Macy's Killing Giftwrap Could Be A Great Move, If It's Public Enough

When Macy's confirmed this month that it is abandoning its classic giftwrap service at almost all of its stores (five out of the chain's 850 stores will still offer the service), it became a wonderful metaphor for the industry's lack of true service, one nicely represented by something that is—by definition—cosmetic and purely decorative.

In difficult economic times, functionality reigns; it can even trump price. But so many retailers miss golden opportunities to make their case effectively. Consider how many technologies have been portrayed as undermining customer service: self-checkout, kiosks, ATMs and even some elements of today's mobile offerings.

The counter argument has been that these technologies allow retailers to redeploy people into positions where they can truly deliver customer service. The classic example: taking cashiers out of checkout lanes and instead having them carry customers' bags to their cars.

Would Macy's be facing less of a backlash if, instead of quietly laying off some of those box wrappers, it prominently featured them in highly visible customer-facing situations? Consider an associate working aisles wearing a button that declares: "I was taken off giftwrap so I can help you here." Or maybe putting that associate back on the checkout lane, with this button phrasing: "Because I'm here and not in giftwrap, you'll be done five minutes sooner."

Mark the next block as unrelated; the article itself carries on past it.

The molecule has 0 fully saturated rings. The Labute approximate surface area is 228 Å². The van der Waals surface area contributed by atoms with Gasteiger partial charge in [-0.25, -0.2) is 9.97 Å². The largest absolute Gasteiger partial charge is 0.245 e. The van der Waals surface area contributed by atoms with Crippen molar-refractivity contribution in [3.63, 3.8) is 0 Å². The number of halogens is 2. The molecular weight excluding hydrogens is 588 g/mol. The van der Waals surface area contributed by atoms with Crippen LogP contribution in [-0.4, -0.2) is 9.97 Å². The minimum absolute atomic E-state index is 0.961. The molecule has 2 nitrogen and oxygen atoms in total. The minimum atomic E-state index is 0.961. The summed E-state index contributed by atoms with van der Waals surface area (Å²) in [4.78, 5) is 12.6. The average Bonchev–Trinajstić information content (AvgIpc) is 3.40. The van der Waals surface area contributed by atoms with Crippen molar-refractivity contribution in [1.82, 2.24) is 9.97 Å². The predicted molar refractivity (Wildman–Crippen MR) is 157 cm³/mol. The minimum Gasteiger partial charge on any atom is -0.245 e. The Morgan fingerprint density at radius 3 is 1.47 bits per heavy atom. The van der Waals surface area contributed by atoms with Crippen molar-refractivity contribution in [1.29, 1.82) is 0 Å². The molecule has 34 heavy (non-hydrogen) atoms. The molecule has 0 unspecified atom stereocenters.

Some retailers have discovered that kiosks are much better received when they are seemingly being used to help/assist associates rather than replace them. (Perception, yet again, beats reality.) These stores will have an associate work with a customer at the kiosk, thereby leveraging the associate's training (where he/she can presumably navigate the screen a lot faster than can the customer) and the kiosk's deep reservoir of demos and inventory files.

In Macy's giftwrap situation, the chain clearly seems to be making the right move. If customers are overwhelmingly not using giftwrap, it's silly to maintain the service. Dan Butler, VP/Retail Operations at the National Retail Federation, said the causes are lengthy. Many chains are pushing very attractive giftbags (some of Nordstrom's packaging is nicer than bows and ribbons), and the soaring numbers of giftcard purchases complicate matters. In many malls during the holidays, charities set up special rooms solely for giftwrapping and many consumers want to participate as a way of making a donation.

And Macy's chose to not eliminate giftwrap globally, opting to preserve it for some of its largest and more upscale locations: Chicago (State Street); Orange County, CA (South Coast Plaza); Miami (Dadeland); San Francisco (Union Square); and, of course, its Miracle On 34th Street flagship, New York City's Herald Square.

Some observers have disagreed with the Macy's move, suggesting that as frills and similar services are cut back, Macy's starts to lose its differentiators with discount chains. That criticism doesn't seem to wash. If few consumers are using the service, it isn't a very helpful differentiator. As long as Macy's redeploys those people—as visibly as possible—to roles where they can perform services that customers truly appreciate, I can't see the objection. Even Kris Kringle would be OK with that.

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